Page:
I was first called for jury duty in the fall of 1980 and ended up sitting on a grand jury that met every Wednesday for about eight months. During that time, we heard testimony and were presented evidence regarding a number of cases and we handed down quite a few indictments. And while driving to the courthouse in Mineola during rush hour was not my favorite thing to do, it did provide a break from my daily train-and-subway commute to Manhattan.
That stint apparently got me some brownie points because it was more than a decade before I was called again. There were three summonses during the '90s and one in 2004: Three more to Mineola and one to Federal Court in Brooklyn. Only one resulted in my getting picked for a jury -- a civil case that was settled "out of court" while we were sitting the jury room on the day the trial was supposed to begin.
After you've been called for jury duty, you now get a six-year "pass" in Nassau County, so, since I'd last been there in 2004, it was not so surprising that I received a summons to appear this week. The way it works, you are assigned a number and you call each evening to see if you have to show up the following day. I was not needed on Monday, but my number came up for Tuesday.
I drove to Mineola and joined about 400 other folks in the main jury room. We first were shown a video (the same one they showed in 2004 and, possibly, earlier) with Ed Bradley and Diane Sawyer extolling the importance of our judicial system. The video includes a reenactment of a 12th century "trial by endurance" in which an accused man is bound and tossed in the river. If he floats to the surface, he is guilty; if he sinks, he is innocent. Happily for the accused and his family, he sank like a stone and was judged innocent before he drowned.
After the video, one of the judges came in and welcomed us. He reminded us of the importance of our presence and said that even if we were just sitting and waiting, we were providing an important service to the judicial system. When he meets with attorneys on the various cases assigned to him, he is often able to persuade them to come to a settlement simply by pointing out that there are juries waiting if they cannot.
Unlike 2004, when I spent most of the morning waiting to hear my name, I was the third person called for the first jury pool. Thirty-five of us were called and sent to a small room nearby. There, after attendance was taken, we were told that we were being bussed to one of the other buildings. With our "Juror" name tags now hanging around our necks, we boarded a bus and were driven... across the parking lot! (One can only presume using the bus is necessary to make sure we did not lose any slow walkers along the way.)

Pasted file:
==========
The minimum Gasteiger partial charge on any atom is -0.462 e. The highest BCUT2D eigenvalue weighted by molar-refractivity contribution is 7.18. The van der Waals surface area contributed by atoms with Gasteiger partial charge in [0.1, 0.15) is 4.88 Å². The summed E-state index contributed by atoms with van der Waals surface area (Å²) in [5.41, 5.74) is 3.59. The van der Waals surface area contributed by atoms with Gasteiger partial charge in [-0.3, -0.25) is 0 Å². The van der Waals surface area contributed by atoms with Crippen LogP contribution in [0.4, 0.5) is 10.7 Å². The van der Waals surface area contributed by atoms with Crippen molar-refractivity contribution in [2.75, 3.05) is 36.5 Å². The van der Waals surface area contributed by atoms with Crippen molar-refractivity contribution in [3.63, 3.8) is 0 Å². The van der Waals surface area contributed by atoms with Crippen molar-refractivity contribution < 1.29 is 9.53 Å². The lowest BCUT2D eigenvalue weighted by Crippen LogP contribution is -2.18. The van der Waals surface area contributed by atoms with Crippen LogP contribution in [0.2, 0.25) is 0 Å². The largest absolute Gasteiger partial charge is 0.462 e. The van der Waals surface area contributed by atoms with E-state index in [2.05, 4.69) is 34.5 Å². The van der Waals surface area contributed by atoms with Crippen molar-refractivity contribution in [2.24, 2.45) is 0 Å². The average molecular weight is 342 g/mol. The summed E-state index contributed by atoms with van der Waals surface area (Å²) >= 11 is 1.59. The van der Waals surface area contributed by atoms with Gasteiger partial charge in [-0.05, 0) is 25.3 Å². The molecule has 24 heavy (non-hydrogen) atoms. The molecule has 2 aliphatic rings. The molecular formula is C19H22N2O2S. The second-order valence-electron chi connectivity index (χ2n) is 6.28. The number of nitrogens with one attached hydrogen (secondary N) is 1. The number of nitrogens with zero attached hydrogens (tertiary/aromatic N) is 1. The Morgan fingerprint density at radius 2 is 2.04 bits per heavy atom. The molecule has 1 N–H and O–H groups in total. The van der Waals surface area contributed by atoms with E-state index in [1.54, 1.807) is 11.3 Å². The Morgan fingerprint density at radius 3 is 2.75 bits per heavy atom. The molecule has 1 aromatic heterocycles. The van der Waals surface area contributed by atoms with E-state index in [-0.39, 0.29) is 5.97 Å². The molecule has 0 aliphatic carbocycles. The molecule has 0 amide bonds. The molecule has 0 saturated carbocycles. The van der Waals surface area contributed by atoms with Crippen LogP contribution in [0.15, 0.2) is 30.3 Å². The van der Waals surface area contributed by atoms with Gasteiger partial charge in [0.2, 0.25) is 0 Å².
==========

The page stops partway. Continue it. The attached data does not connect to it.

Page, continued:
In the second building, the thirty-five of us were ushered into a room with a table and twelve chairs and the heat cranked up to "bake bread." The court officer who escorted us told us we would be there for only a couple of minutes, but since he had to close the door, we might want to open the window. In legal parlance, I guess "twenty-five" is considered "a couple" because that is how many minutes we were in there.
After we heard someone in the hall say, "Where are the other 35 jurors?" the door finally opened and we were told that we would be taken upstairs to a courtroom. Turned out that after we had arrived, a second group of thirty-five potential jurors had also been drawn, put into an identical room next door, and now all seventy of us were the pool for a case.
Unlike the courtrooms you see on TV and in movies which appear to have seating for a few hundred people, the one we were escorted to was long and narrow and, by the way, did not even have enough seats for seventy potential jurors. With some of us again standing, the judge introduced himself and the attorneys and gave us a quick overview of the case. Then, the first fourteen names were called and those people went to sit in the jury box. However, before anything else could happen, the judge and attorneys had an unrelated matter to deal with, so we all had to leave the courtroom and go back downstairs to the waiting room for "a few" minutes. Thankfully, the court officer decided that we did not have to be closed into the oven-room, so most of us milled around in the hallway instead.